What are the challenges of running a restaurant in India today?
It’s an interesting question. Most places are serving the same food. I don’t buy into trends, I think there’s only one trend that will always work and that’s attention to your food and your hospitality and your service and doing things right. The West is finally at a point where there is something for everyone—the food trucks, food on the streets, fine dining at the haute cuisine level, fun, simple casual-dining fast food. The entire gamut is still going through an evolution here. But the evolution is kind of disjointed. We are picking up ideas that the West developed through an organic process. We are bringing in concepts which we think are successful overseas. But they are successful overseas for a reason: because they’ve evolved to suit that temperament, that lifestyle, that environment, that anthropology. We have a talent deficit, we have a labour deficit, we have an ingredient deficit, we have problems with distribution of raw materials, we have laws that are ridiculous. We have licences that make no sense.
So many celebrated chefs from Europe and America have gone to China. Why? Because the system works. Here we need home-grown concepts and home-grown players. Some of us like Riyaaz Amlani, A.D. (Singh) and others who are home-grown, and I’m going to use the word home-grown, because we are nimble about working around the Indian ways.
We are in a sellers’ market right now, so new people entering the business can sell anything and the market is so big, people will buy it—so why should I care whether I’m serving, you know, first cold-pressed olive oil or whether I’m serving some cheap oil?
But I am optimistic, I think there’s a huge potential. I’m happy that there is a huge market and there are people who want to try and experiment. Our training is very outdated. The culinary schools are a joke. They learn about wine with empty wine bottles. Thankfully, now it’s sexy to be a chef. Young people are going to culinary school and they are serious about it, they treat culinary school like medical school.
Tell us more about your first Indian restaurant, Neel.
It was a big step because I realized Mukhtar (Qureshi) is a genius. Personally, my Indian food is very weak. Mukhtar joined us and he was heading the Indian food side of Moveable Feast, our catering thing (arm), and his food was so great that, you know, it just made sense to do a restaurant with him. It was the first time I didn’t have any control over the food. I wanted to do stuff with him, like I told him, I want to do pork kebabs because I think pork is a great meat and he said, “Mera kitchen mein nahi hoga (It will not be cooked in my kitchen).” So I said, okay boss, it’s your kitchen.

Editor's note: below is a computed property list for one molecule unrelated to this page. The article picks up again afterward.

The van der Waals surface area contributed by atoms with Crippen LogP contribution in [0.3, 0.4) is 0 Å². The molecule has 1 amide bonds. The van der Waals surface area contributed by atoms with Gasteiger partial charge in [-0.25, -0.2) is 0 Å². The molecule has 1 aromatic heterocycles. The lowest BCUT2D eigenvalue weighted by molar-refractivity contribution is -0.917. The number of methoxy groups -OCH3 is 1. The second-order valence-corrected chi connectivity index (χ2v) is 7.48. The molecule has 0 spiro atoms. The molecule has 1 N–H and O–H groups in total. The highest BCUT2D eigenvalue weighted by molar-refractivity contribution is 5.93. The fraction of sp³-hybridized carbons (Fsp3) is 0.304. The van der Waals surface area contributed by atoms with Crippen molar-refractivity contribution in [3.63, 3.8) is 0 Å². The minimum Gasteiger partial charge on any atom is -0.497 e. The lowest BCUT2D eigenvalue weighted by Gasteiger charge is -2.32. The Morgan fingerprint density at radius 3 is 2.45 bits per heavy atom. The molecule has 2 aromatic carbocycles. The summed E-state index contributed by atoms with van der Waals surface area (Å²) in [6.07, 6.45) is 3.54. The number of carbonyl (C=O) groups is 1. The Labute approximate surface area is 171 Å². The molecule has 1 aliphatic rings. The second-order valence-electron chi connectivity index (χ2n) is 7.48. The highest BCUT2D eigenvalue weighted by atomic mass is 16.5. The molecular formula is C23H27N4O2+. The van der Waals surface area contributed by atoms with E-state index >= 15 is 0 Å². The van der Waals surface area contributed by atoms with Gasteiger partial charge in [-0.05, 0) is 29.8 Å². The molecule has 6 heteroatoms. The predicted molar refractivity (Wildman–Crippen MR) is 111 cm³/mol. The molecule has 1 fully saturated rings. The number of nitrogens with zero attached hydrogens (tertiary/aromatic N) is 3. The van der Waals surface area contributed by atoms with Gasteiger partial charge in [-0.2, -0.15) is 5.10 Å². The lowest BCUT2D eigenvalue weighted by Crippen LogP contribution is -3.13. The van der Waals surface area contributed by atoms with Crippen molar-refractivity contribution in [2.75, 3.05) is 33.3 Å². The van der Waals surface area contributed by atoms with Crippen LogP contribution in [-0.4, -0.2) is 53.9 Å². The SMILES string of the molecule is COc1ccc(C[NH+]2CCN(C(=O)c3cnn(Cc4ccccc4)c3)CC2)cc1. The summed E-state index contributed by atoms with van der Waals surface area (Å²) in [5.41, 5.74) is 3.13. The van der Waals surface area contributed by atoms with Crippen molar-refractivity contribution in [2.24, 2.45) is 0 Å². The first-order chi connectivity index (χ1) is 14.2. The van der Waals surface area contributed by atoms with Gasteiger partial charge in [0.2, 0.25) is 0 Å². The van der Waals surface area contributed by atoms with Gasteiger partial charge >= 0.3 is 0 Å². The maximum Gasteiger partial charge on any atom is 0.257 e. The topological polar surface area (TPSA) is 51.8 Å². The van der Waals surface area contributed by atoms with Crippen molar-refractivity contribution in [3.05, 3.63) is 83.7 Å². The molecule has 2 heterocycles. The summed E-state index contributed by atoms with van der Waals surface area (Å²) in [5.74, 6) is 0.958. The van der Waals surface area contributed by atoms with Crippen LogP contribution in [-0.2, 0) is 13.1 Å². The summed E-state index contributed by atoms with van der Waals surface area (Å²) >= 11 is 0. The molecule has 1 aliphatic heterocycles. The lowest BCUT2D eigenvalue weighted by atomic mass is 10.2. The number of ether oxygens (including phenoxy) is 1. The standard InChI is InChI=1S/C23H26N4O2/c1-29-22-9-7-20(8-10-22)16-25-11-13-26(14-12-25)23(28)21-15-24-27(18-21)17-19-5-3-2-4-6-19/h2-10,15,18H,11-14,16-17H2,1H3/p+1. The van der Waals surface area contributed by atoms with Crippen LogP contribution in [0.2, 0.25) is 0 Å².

How do you feel about where Indian and regional food is headed, restaurateurs trying to make it cool by calling it progressive, applying molecular gastronomy to it and the like?
So, Indian food—what we called Indian food at restaurants earlier on—was all Punjabi. Well, Punjabi of a sort. So we have delicious food in this country and why not grow it? Why not evolve it? I hope it (the industry) does more. You know all this will pass (applying progressive and molecular gastronomy to Indian food), they have to work it through the system in order to realize that day after tomorrow that there was no need to do it. So they will go through all these flights of fancy and eventually they will settle down to doing something that’s creative and honest.
Is there a lot of money to be made in bars and nightlife?
Lots. We used to have Tote bar but I always said I’ll never own a bar but I did and I still say I’ll never own a bar.
Too many controls. At the end of the day, there’s only so many ways to make a gin and tonic, you know what I mean? It’s always a question of what your customer wants. If we’re all drinking just vodka tonics and you do beautiful cocktails, how many people really appreciate it?
We also have ridiculous laws and it’s not an encouraging environment for creativity in this country. Our excise laws are absurd, maintaining brand-wise registers and peg-wise pours. Come on, give me a break. Why do pubs work in England? Because it’s like the culture. When you’re in an environment of “can’t-do” and “oh, I’m sorry it’s 12.30 at night, so we have to do last call”, you are not encouraging people to unwind, relax, have a good time.
Do you have favourite restaurants in India?
Well, I tend to go to the same places over and over again. I love (Shree) Thaker Bhojanalay in Mumbai; I’ve been going there for years. There is no pretence, there’s great integrity in the food. Royal China in Mumbai, for the same reason. I do sushi nights with my daughter Amalia, we have a father-daughter sushi thing that we do, so we hit different restaurants in the city once a month. Just the two of us, all over, but not Wasabi (by Morimoto). I can’t afford it, it’s too expensive.